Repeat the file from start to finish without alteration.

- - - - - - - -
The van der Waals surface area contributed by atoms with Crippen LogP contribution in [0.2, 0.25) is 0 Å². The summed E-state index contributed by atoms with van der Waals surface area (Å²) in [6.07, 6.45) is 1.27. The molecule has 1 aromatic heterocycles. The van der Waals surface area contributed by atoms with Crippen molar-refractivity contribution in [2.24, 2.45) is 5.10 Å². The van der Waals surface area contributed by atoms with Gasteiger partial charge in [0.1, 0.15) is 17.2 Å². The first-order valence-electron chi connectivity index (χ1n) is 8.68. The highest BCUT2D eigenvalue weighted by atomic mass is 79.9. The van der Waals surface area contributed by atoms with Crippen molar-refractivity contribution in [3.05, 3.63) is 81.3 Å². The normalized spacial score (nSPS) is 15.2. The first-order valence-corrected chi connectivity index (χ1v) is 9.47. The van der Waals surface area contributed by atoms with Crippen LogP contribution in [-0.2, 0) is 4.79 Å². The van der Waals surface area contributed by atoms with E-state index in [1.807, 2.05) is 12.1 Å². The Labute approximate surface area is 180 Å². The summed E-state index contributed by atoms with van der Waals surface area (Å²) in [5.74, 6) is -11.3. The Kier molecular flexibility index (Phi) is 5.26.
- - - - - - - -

The van der Waals surface area contributed by atoms with Crippen LogP contribution in [0.2, 0.25) is 0 Å². The summed E-state index contributed by atoms with van der Waals surface area (Å²) in [6.07, 6.45) is 1.27. The molecule has 1 aromatic heterocycles. The van der Waals surface area contributed by atoms with Crippen molar-refractivity contribution in [2.24, 2.45) is 5.10 Å². The van der Waals surface area contributed by atoms with Gasteiger partial charge in [0.1, 0.15) is 17.2 Å². The first-order valence-electron chi connectivity index (χ1n) is 8.68. The highest BCUT2D eigenvalue weighted by atomic mass is 79.9. The van der Waals surface area contributed by atoms with Crippen molar-refractivity contribution in [3.05, 3.63) is 81.3 Å². The normalized spacial score (nSPS) is 15.2. The first-order valence-corrected chi connectivity index (χ1v) is 9.47. The van der Waals surface area contributed by atoms with Crippen LogP contribution in [-0.2, 0) is 4.79 Å². The van der Waals surface area contributed by atoms with E-state index in [1.807, 2.05) is 12.1 Å². The Labute approximate surface area is 180 Å². The summed E-state index contributed by atoms with van der Waals surface area (Å²) in [5.74, 6) is -11.3. The Kier molecular flexibility index (Phi) is 5.26.